7 Answers | Add Yours
Although there are possible influences, I would not describe it as a simple retelling. Every culture builds on the one before. Even if it is a retelling, there is no saying that they were not actually describing the same historical event from different perspectives.
It is very interesting how many of these archetypal stories are reflected in other religions and other cultures, as editors have noted here. How to proceed is to focus on how accounts differ, considering the role of "God" or of the deity, the role of man and what is said and how they relate. Comparing the accounts this way allow us to discover the different nuances the authors are trying to show.
There are also Greek and Indian versions of the Flood myth, also with narratives describing survivors on a ship. The Indian version also has some resonances with the Babylonian, as it also relates to stories about immortality. For that matter, between the story of Noah and the Garden of Eden, Genesis has both major elements of the Babylonian Flood narrative: the survivor, and plants that if eaten lead to immortality.
There has been speculation that these Flood myths might have an origin in flooding that occurred when the Mediterranean broke into the Black Sea c.6th millennium BCE. But there has also been some disputation that such flooding even occurred.
There are many ways to look at this. The first post does a good job about possible theories, but there is one that is forgotten. If the story of the flood reflects an actual flood, then the two stories can reflect an actual event. This may explain other flood stories as well - the Roman story of the flood in Ovid. In this way, one does not have to posit a common source or borrowing. Also this approach also accounts for the variations that exist between the sources. Otherwise, one will have to answer a host of questions of why one source took only certain things from another source and not others.
While the Epic of Gilgamesh was written first, there is no way of knowing whether the flood story in Genesis is simply a retelling of the Gilgamesh flood. There are said to be three possiblities:
- They are both taken from some common source
- Genesis is copied from Gilgamesh
- Gilgamesh is copied from some prior Hebrew source
The stories are so similar that it is believed that they could not have arisen independently.
Just because of the timing of the two stories (with Gilgamesh coming first) the second of these options is widely considered to be the more likely.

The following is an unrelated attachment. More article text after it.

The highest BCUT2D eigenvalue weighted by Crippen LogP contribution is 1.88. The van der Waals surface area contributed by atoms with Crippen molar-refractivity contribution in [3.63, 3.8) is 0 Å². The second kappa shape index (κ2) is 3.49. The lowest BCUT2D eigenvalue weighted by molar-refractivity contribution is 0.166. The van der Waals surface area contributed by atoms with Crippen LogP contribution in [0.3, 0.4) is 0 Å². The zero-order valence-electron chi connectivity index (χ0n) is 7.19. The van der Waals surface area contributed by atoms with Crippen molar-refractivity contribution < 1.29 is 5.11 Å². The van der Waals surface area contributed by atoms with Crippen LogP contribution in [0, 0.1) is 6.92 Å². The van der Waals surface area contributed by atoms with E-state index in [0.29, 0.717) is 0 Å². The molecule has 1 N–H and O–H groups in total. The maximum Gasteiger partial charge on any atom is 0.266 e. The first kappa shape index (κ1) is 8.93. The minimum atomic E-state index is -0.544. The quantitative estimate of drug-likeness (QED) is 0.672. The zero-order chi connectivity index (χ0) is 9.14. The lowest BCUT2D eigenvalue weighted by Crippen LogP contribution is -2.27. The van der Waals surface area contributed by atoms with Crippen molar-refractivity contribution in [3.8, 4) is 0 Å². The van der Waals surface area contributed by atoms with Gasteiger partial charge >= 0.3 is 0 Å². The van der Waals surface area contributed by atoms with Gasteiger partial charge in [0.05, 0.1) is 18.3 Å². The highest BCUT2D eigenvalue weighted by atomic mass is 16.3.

For example 'The Tower of Babel' is probably The Tower of Babylon, a very high, long tower built in Babylon (near modern Baghdad) by the Babylonians. Babylon was a major major city in the middle east in early biblical times.
The Jews, who wrote the Old Testament, were a small, powerless tribe surronded by big tribes and empires. First, they were enslaved by the Egyptians. Then, after their settlement in 'The Holy Land' many of them were enslaved by the Persians and shunted off to Babylon as slaves. (The Persians had conquered all of "Arabia" including Babylon)
So the Old testament is full of Egyptian references and Persian/Babylonian references, including Gilgamesh, which the Jews transformed into the story of Noah.
Stories travel. The Muslims also have the same story of Noah in the Koran. They call him Nuh.
I am able to see why one would ask the question of the relationship between the Old Testament story of Noah and the Flood and Tablet 9 in the Epic of Gilgamesh. The Epic of Gilgamesh is an ancient poem from Iraq. It is believed to be made up of various legends and myths. In the Epic Gilgamesh has lost his best friend who was killed. He goes on a journey to visit Utnapishtim and his wife. They were the only two human beings to have survived a great flood. Because of their goodness they have been given immortality. In the Old Testament version of Noah he survived with his wife and children. Noah lived to a very old age but did not have immortality. The Torah, Jewish scripture, there is even less of a correlation. The things that happen in the Epic are much more out of proportion than the bible. However, it is easy to see why they could be parallelled.
We’ve answered 318,930 questions. We can answer yours, too.Ask a question